Guillermo del Toro Names Spielberg’s Catch Me If You Can the Most Underrated Great Movie of All Time

Direc­tor Guiller­mo del Toro, as one Twit­ter wag put it recent­ly, is the kind of film friend we’d all love to have–a great con­ver­sa­tion­al­ist, a good lis­ten­er, a fan at heart, and an ency­clo­pe­dic knowl­edge of the form. And while it’s not rare to hear him praise Steven Spiel­berg, this recent Twit­ter post most peo­ple by sur­prise:

Catch Me If You Can is hon­est­ly a film I haven’t thought about since I watched it in the the­aters. That’s not to say it was bad–it was an enjoy­able romp with Leonar­do DiCaprio and Tom Han­ks play­ing cat and mouse with each side appre­ci­at­ing the oth­er side’s wiles, but appar­ent­ly de Toro has watched it and thought about it often.

Ben­David Gra­bin­s­ki, the man who made the first vol­ley in pro­claim­ing Spielberg’s film under­rat­ed, is known for writ­ing the Jack­ie Chan-John­ny Knoxville vehi­cle Skip­trace and work­ing on the more recent Blindspot­ting.

“Prob­a­bly Walken’s best per­for­mance after DEER HUNTER,” he adds, along with “Leonar­do DiCaprio is so good you don’t judge Tom Han­ks for falling for his shit.” and “There is noth­ing more enter­tain­ing than hear­ing Tom Han­ks angri­ly yell. Bet­ter than the most expen­sive FX mon­ey can buy.”
(One of Grabinski’s fol­low­ers men­tions Amy Adams’ role, long before she hit it big. There’s also a nod to the John Williams’ score, which is light and jazzy unlike his block­buster work.)

It’s more inter­est­ing who del Toro read­i­ly calls to mind as influ­ences: Stan­ley Donen (Cha­rade), William Well­man (The Pub­lic Ene­my), Vin­cent Min­nel­li, Michael Cur­tiz (Casablan­ca), and William Wyler (Roman Hol­i­day). These men were all worka­day direc­tors with­in the stu­dio sys­tem, all skilled crafts­man, but not so idio­syn­crat­ic as to stand out.

Spiel­berg told the Amer­i­can Film Insti­tute once:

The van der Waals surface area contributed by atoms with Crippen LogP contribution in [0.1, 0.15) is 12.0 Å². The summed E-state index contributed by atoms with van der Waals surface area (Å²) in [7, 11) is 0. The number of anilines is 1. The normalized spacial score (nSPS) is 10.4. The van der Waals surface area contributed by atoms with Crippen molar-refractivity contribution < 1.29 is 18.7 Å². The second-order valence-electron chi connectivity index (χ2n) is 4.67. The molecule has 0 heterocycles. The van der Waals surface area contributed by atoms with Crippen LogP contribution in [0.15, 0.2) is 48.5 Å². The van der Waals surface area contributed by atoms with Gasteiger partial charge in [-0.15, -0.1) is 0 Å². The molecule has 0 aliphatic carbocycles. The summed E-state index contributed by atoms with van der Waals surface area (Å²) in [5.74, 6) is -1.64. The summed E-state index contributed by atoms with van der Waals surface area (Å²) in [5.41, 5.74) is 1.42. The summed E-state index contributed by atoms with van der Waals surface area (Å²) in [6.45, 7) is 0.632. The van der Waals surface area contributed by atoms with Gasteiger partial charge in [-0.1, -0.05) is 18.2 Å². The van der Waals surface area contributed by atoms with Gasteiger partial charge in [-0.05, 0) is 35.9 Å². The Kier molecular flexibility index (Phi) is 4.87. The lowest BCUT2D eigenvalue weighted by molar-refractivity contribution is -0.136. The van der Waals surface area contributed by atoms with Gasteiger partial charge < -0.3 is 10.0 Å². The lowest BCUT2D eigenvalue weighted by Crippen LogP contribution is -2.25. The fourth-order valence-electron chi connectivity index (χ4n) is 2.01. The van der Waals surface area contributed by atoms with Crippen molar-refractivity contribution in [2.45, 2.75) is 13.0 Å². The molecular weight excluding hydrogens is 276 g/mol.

“Peo­ple like Vic­tor Flem­ing and Michael Cur­tiz I iden­ti­fy with more [than the likes of Mar­tin Scors­ese and Orson Welles] because they didn’t have styles…They were chameleons and they could quick­ly adapt; they could go from a sto­ry about heav­en and the after­life to the Civ­il War. They could do a lot of dif­fer­ent sub­jects and they could do them well because they were good crafts­men… but they didn’t impose who they were on what that was. And I always felt I was more in their game.”

Some may dis­agree, as Spiel­berg, espe­cial­ly in his block­busters, has a style that oth­ers have eas­i­ly copied (J.J. Abrams, I’m look­ing at you.) But right from the get-go, Spiel­berg has always made room for oth­er gen­res, from romance to his­tor­i­cal epics to hor­ror and sci-fi.

del Toro is not that kind of film­mak­er, though his best films are when he gets per­son­al and nos­tal­gic, like The Devil’s Back­bone. The Shape of Water cer­tain­ly had its Spiel­ber­gian moments, espe­cial­ly in its E.T.-style res­cu­ing of the cen­tral crea­ture.

Now that del Toro has weighed in, hope­ful­ly he might write a lit­tle bit more on the movie in the future. For us, we might need to watch the film again.

via Indiewire

Relat­ed con­tent:

Steven Spiel­berg on the Genius of Stan­ley Kubrick

Ter­ry Gilliam on the Dif­fer­ence Between Kubrick & Spiel­berg: Kubrick Makes You Think, Spiel­berg Wraps Every­thing Up with Neat Lit­tle Bows

Watch Steven Spielberg’s Debut: Two Films He Direct­ed as a Teenag­er

Ted Mills is a free­lance writer on the arts who cur­rent­ly hosts the artist inter­view-based FunkZone Pod­cast and is the pro­duc­er of KCR­W’s Curi­ous Coast. You can also fol­low him on Twit­ter at @tedmills, read his oth­er arts writ­ing at and/or watch his films here.

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